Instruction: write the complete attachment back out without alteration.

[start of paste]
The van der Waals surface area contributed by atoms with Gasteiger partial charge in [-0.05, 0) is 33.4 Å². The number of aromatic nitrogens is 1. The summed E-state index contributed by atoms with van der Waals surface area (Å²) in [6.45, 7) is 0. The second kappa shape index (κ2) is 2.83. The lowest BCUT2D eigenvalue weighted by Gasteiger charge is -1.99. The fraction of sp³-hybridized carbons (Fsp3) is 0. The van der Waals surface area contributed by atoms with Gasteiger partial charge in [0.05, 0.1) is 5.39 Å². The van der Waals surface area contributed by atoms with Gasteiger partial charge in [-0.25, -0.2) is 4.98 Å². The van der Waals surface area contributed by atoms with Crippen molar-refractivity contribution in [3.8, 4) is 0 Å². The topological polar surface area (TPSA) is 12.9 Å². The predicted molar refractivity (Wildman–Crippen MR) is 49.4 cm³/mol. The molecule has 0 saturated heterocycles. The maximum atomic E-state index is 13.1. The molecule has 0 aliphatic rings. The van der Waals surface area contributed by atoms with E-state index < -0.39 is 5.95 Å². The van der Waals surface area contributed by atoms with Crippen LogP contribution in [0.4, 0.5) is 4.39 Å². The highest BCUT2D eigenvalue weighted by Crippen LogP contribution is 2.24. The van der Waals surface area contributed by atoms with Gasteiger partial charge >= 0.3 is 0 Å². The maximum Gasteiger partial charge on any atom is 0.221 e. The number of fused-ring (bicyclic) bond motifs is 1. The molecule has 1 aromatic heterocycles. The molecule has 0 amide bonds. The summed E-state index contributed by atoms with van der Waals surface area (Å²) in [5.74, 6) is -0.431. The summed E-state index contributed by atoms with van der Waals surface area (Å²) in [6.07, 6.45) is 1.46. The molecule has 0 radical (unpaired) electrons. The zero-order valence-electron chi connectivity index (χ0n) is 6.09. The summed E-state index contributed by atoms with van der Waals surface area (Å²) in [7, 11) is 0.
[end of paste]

The van der Waals surface area contributed by atoms with Gasteiger partial charge in [-0.05, 0) is 33.4 Å². The number of aromatic nitrogens is 1. The summed E-state index contributed by atoms with van der Waals surface area (Å²) in [6.45, 7) is 0. The second kappa shape index (κ2) is 2.83. The lowest BCUT2D eigenvalue weighted by Gasteiger charge is -1.99. The fraction of sp³-hybridized carbons (Fsp3) is 0. The van der Waals surface area contributed by atoms with Gasteiger partial charge in [0.05, 0.1) is 5.39 Å². The van der Waals surface area contributed by atoms with Gasteiger partial charge in [-0.25, -0.2) is 4.98 Å². The van der Waals surface area contributed by atoms with Crippen molar-refractivity contribution in [3.8, 4) is 0 Å². The topological polar surface area (TPSA) is 12.9 Å². The predicted molar refractivity (Wildman–Crippen MR) is 49.4 cm³/mol. The molecule has 0 saturated heterocycles. The maximum atomic E-state index is 13.1. The molecule has 0 aliphatic rings. The van der Waals surface area contributed by atoms with E-state index < -0.39 is 5.95 Å². The van der Waals surface area contributed by atoms with Crippen LogP contribution in [0.4, 0.5) is 4.39 Å². The highest BCUT2D eigenvalue weighted by Crippen LogP contribution is 2.24. The van der Waals surface area contributed by atoms with Gasteiger partial charge >= 0.3 is 0 Å². The maximum Gasteiger partial charge on any atom is 0.221 e. The number of fused-ring (bicyclic) bond motifs is 1. The molecule has 1 aromatic heterocycles. The molecule has 0 amide bonds. The summed E-state index contributed by atoms with van der Waals surface area (Å²) in [5.74, 6) is -0.431. The summed E-state index contributed by atoms with van der Waals surface area (Å²) in [6.07, 6.45) is 1.46. The molecule has 0 radical (unpaired) electrons. The zero-order valence-electron chi connectivity index (χ0n) is 6.09. The summed E-state index contributed by atoms with van der Waals surface area (Å²) in [7, 11) is 0.